The Social World of Roman Religions
My intellectual interests are driven by a strong desire to interrogate the social history of Roman Republican, Imperial and Late Roman religions. My research draws upon archaeological, anthropological, and sociological approaches to religion, as well as recent research on social memory, landscape, and the construction of identity, charting the transformations and economic changes that characterized Rome, Italy and the Western provinces during the imperial and late Roman periods. Current avenues of interest range from the religious displays in the topography of Rome to the preservation of statues in the Late Antique city.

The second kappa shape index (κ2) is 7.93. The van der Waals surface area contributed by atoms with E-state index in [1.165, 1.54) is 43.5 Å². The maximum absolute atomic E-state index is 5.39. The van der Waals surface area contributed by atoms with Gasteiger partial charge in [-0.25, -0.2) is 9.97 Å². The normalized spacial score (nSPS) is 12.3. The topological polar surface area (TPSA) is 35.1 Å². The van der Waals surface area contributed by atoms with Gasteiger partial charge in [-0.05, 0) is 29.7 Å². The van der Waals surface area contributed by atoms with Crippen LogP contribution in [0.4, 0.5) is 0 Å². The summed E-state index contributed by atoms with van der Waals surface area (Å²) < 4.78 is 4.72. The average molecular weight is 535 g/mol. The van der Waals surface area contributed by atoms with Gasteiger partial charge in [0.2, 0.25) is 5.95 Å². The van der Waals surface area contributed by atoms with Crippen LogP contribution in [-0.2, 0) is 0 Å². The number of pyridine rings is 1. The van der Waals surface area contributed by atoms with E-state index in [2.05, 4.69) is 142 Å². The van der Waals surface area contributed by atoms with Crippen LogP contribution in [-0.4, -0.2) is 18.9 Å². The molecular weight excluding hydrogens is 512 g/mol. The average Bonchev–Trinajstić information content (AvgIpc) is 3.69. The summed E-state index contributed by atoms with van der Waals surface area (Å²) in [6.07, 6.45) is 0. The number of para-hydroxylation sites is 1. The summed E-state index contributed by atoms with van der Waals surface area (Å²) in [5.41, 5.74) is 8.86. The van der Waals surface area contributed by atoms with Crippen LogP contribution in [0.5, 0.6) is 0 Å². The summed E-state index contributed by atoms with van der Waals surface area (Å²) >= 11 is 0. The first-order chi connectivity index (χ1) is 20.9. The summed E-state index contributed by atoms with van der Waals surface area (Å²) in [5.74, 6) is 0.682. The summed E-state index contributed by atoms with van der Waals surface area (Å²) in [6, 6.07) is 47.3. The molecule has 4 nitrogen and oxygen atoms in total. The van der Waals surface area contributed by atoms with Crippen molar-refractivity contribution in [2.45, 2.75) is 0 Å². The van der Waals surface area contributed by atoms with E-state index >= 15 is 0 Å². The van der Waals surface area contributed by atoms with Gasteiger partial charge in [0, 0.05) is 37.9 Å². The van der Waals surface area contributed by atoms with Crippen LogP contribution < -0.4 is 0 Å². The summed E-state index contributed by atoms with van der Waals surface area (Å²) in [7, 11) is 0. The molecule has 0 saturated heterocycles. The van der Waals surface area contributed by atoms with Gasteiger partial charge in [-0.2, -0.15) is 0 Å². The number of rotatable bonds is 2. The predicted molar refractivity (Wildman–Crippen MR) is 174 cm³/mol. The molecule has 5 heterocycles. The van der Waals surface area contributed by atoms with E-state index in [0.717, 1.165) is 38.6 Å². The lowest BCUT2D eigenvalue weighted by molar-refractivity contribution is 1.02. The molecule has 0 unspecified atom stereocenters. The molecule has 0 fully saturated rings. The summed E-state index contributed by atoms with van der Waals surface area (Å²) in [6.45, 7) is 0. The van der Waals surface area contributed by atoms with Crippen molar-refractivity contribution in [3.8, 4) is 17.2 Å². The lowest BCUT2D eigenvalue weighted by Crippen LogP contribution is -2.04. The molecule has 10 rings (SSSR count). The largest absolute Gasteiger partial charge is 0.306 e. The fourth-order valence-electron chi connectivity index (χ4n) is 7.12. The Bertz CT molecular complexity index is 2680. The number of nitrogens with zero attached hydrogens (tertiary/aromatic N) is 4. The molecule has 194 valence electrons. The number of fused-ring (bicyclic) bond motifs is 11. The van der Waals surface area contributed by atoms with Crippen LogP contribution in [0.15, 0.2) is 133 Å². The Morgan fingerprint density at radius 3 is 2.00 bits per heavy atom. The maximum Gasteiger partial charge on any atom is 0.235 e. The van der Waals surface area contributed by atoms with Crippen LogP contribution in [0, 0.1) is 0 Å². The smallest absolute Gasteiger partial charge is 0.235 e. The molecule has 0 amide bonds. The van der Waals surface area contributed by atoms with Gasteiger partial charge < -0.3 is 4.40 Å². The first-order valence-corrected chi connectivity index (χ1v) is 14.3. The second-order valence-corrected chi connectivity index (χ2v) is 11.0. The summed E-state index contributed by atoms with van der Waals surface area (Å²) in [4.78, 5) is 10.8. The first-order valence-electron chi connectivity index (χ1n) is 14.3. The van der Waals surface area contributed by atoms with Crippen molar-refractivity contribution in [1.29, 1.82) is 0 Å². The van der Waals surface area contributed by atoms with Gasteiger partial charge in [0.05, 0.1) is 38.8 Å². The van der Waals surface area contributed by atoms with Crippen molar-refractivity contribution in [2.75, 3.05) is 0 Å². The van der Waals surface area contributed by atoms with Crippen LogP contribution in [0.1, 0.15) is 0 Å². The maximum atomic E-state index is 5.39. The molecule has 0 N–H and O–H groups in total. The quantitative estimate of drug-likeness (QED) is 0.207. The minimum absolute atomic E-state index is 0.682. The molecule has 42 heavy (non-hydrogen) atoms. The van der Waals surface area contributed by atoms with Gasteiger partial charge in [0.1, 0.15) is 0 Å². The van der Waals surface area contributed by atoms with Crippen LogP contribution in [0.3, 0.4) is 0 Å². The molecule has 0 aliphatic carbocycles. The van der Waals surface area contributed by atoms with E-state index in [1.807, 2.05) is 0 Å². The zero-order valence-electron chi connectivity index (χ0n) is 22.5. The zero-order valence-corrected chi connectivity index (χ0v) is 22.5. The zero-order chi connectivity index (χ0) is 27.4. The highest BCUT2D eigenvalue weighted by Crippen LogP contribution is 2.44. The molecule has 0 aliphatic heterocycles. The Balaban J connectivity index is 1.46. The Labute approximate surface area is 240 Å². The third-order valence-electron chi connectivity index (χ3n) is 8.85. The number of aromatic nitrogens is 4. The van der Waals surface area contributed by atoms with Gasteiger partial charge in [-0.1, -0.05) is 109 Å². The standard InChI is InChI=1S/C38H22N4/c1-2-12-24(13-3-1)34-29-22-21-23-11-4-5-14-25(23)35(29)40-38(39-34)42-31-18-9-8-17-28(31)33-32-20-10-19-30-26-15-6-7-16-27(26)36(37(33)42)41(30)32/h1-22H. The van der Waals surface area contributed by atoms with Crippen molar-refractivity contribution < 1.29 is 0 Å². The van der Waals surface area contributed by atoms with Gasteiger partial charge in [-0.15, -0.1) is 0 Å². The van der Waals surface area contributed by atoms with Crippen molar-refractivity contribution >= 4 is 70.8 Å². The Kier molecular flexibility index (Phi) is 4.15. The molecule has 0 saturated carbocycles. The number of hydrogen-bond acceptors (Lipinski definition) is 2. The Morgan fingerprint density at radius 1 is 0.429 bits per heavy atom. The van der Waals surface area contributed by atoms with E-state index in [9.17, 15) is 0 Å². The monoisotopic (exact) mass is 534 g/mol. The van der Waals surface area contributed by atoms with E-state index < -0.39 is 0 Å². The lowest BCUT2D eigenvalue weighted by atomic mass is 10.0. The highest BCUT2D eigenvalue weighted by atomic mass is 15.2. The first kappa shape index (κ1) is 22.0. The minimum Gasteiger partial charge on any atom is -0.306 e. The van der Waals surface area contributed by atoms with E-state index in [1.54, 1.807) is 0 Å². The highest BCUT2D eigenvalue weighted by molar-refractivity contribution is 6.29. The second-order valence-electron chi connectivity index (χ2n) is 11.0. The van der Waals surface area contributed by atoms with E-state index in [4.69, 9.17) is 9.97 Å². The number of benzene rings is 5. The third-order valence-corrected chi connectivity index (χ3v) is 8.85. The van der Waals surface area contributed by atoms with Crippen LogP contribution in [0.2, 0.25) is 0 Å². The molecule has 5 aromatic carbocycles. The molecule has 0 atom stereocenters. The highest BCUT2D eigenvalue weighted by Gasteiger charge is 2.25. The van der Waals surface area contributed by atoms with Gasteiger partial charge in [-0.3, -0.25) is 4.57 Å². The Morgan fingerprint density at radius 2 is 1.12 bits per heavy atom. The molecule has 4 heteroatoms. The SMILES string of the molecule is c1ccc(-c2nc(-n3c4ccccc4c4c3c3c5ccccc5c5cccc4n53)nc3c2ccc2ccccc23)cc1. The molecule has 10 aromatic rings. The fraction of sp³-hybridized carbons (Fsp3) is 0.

Much of my research also looks at the "marketplace" of Rome's religions over the longue duree. By treating temples, synagogue, and churches as agents of change in an urban palimpsest of temples and shrines, for example, I was able to show how individuals worked within the city to attract attention, support, and patronage for their communities at Ostia Antica. I also incorporate epigraphic material, as well as smaller objects like lamps, glassware, and ivory, to reconstruct a more intimate image of Roman daily life--exploring the social, cultural and visual continuities that bind the Roman "Age of Augustus" to the late Roman "World of Augustine."